The learned trial judge, in his judgment properly stated the ingredients of the offence of robbery with aggravation. That is to say, the prosecution must prove beyond reasonable doubt the following:-

  1. That there was theft.

  2. That it was accompanied with violence.

  3. That a deadly weapon was used.

  4. The participation of the accused persons.

During the hearing counsel for the appellant challenged ingredient (c) (d). We shall therefore concentrate on only these ingredients.

We shall first deal with the issue of a deadly weapon namely a panga. The learned trial judge, after stating the law that a panga is a deadly weapon stated that, the relevant prosecution witnesses namely PW1 and PW4 all testified that they saw a panga at the scene. They had this to say:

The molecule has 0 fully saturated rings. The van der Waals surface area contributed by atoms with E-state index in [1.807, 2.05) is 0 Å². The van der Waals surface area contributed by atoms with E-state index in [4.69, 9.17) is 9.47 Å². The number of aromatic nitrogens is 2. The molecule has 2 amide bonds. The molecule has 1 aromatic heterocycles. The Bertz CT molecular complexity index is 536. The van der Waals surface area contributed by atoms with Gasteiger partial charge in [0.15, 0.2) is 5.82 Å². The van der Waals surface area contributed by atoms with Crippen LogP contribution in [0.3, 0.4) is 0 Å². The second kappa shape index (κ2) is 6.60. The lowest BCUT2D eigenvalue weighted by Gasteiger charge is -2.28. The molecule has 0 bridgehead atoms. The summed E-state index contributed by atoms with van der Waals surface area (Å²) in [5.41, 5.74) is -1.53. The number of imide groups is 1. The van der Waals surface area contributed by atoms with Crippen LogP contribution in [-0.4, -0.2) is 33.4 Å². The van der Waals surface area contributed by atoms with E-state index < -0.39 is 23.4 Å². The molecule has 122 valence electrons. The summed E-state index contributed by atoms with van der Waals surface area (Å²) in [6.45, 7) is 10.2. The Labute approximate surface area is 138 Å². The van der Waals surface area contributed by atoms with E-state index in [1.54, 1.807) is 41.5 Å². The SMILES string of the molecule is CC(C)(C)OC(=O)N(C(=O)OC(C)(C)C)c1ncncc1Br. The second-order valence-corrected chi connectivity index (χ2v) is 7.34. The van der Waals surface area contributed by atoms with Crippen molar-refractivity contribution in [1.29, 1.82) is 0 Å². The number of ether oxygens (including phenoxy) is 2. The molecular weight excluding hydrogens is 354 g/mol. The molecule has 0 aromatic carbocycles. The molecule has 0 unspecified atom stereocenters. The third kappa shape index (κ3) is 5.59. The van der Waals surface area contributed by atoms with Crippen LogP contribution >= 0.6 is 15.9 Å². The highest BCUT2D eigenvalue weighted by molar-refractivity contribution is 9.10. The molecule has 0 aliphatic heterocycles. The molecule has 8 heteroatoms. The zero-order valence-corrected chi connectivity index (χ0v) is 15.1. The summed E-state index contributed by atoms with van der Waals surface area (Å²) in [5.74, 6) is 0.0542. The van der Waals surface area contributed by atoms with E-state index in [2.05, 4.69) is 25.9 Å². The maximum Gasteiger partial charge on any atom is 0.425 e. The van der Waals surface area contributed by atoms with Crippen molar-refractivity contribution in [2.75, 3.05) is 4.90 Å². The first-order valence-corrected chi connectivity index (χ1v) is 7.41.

He told me that he wanted shs.60,000/= or else he would cut my neck. He wanted to cut me but I held the panga. He held me by my left arm and led me to the sitting room. He pushed the panga in a form and told me that if we went to the bedroom and I did not give him shs.60,000/= he would come back and cut me……….”

It is clear from the above testimony that the complainant’s assailant threatened to use a panga which is a deadly weapon and this satisfies the definition of s.272(2) of the Penal Code Act.

PW4 is also recorded to have said;

“…….After reporting to the L.C., we went back to the scene. The remaining property was removed and kept at mine. We found a panga at the scene. We did not recover it from the scene.”

It is also clear from the above evidence that the appellant used a deadly weapon in committing the robbery.

Secondly, we will deal with the last ingredient which is whether the appellant participated in the commission of the offence. The learned trial judge carefully evaluated the evidence on this issue as follows:-